A familiar face from pop culture and $300,000 in entrepreneurial support are just two highlights tied to the Opportunity Hub’s new effort to build a more inclusive startup ecosystem in Kansas City.
“Many times, [building an inclusive community] involves hosting a series of frequently held, branded events that introduce community stakeholders to black and Latinx founders, investors and subject matter experts,” Rodney Sampson, founder and CEO of OHUB, explained of the organization’s “3rd Friday Trep Series” and coming “CEO of My Life” workshop.
“This may be the first time that an attendee from a socially disadvantaged community is exposed to someone from that same community that is building a company, investing in companies or helping to build companies,” he added.
On Friday, OHUB is expected to welcome Keisha Knight Pulliam — best known for her role as Rudy Huxtable on “The Cosby Show” — and Arian Simone, co-founders of the Fearless Fund, which invests in women and minority entrepreneurs.
Pulliam and Simone will be joined by Brian Brackeen, General Partner, Lightship Capital; and Candace Matthews Brackeen, Founder & CEO, Hillman & NewMe at the Trep Series event at Belger Crane Yard Studios.
Click here for tickets and more information.
“By featuring minority founders, investors, ecosystem builders and our program partners, OHUB is able to inspire an inclusive ecosystem to scale,” Sampson noted. “By including our entrepreneurship support program partners, we are able to showcase the programmatic process that founders will have the opportunity to complete upon acceptance into the OHUB accelerator.”
A double dose of entrepreneurial support, OHUB will follow August’s 3rd Friday with the “CEO of My Life” workshop on Saturday, Sampson explained.
OHUB plans to award 100 scholarships — valued at $500 each — during the day-long intensive event at Crossroads Hotel, he explained.
“Unapologetically, OHUB exists to create racial equity in socially disadvantaged communities by closing the racial wealth gap by ensuring that everyone, everywhere, especially black people, have access to equitable opportunities in tech, startups and beyond,” Sampson said.
Founders who complete the workshop will be invited to OHUB’s startup bootcamp in September.
In partnership with NewMe — an entrepreneurship education program which supports early-stage founders — a pre-accelerator program is expected to follow the OHUB bootcamp and award 10 startups with $5,000 grants.
A formal accelerator program is planned for launch in January 2020 and expected to see $50,000 investments made in five startups, giving founders the chance to pitch their companies at SXSW.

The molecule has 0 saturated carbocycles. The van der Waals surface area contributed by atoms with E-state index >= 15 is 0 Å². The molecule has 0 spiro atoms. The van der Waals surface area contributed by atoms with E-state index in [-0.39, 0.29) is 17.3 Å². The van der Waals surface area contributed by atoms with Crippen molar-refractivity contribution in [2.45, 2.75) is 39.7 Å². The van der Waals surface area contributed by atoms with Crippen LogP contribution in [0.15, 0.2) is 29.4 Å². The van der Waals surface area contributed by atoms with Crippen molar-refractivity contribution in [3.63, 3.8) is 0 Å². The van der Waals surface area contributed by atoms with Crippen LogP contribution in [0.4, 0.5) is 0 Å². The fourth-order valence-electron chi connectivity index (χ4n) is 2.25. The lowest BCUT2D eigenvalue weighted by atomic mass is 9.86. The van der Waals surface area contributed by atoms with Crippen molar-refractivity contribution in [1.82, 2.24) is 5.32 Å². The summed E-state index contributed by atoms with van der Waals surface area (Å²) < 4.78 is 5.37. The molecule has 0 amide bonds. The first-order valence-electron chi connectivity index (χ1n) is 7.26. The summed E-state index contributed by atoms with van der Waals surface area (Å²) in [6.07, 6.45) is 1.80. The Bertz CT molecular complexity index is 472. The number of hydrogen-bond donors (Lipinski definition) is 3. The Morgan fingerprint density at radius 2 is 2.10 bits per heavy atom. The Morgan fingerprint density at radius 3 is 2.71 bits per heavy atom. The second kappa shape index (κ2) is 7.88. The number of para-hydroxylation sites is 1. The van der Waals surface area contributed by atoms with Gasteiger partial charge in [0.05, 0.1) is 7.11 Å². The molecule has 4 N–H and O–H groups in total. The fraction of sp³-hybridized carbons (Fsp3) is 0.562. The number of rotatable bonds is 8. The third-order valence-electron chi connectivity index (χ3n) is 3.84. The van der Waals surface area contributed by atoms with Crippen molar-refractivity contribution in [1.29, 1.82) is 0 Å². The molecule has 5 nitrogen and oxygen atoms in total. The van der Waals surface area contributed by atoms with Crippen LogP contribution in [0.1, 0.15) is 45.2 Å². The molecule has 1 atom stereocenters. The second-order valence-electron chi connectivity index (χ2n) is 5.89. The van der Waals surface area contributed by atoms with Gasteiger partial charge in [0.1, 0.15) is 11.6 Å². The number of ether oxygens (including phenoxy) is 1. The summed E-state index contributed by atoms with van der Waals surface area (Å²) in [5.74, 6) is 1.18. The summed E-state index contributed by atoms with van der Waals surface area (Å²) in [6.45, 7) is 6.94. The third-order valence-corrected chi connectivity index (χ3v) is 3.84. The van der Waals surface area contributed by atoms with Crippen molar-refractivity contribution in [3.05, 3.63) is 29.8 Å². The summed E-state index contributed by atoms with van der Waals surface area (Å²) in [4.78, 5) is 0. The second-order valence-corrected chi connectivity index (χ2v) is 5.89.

“It is important that people of color are adequately exposed, proficiently trained and skilled, quickly hired and given the freedom to work and solve hard problems in industry, community and beyond. Our targeted and synthesis based approach to ecosystem building is our differentiator,” Sampson said.
The $300,000 worth of investments are being paid in partnership with the Economic Development Corporation of Kansas City and KCUP, Sampson said.
“We also aim to work with existing stakeholders in a community to amplify and scale what is already being done,” he said. “We don’t presume to have all the answers; and we work to leverage the experience and global network we do have to influence hyperlocal communities.”
OHUB’s selection committee for the programs include: Tammy Buckner, Techquity Digital; Kira Cheree, Entrepreneur Business Basics; Melissa Hazley, University of Missouri-Kansas City; Philip Hickman, Plabook; Quest Moffat, Project United Knowledge; Tina Pearson, Sprint Accelerator; and Drew Solomon, EDCKC.
Local founders are encouraged to take hold of opportunities presented by OHUB programming, because they haven’t always been excited, Sampson said in reference to his startup journey.
“Twenty years ago when I launched my first tech startup company in Atlanta, Georgia, there was no place to go to learn how to actually build a company, particularly for people of color,” he said. “You learned real time and made a lot of mistakes — many times very costly mistakes. With hindsight, we understand that company building is a learned science. … This is why [we offer these programs.]”
In order to participate, entrepreneurs must be OHUB members, Sampson clarified.
Click here to join OHUB for free.
“Our goal is to work with the KC community to build a sustainable, inclusive, high-growth startup ecosystem … We also plan to introduce our innovative workforce development programs in the near future. That includes our technical sales and software development bootcamps,” he said.
In addition to programming and events, OHUB is working to develop an opportunity zone-based coworking, coliving, colearning development, which will be co-owned by area stakeholders, Sampson revealed.
Such an undertaking won’t come without community support and OHUB is eager Kansas City will rise to the challenge, he said.
“Pray for us. Seriously, pray for us. Join OHUB. Tell everyone you know about OHUB. Attend our monthly events … bring someone with you,” he said. “Stop by the space when we open in September on 18th and Vine. Hold us accountable. Don’t badmouth us. Grow with us. Let’s make history together.”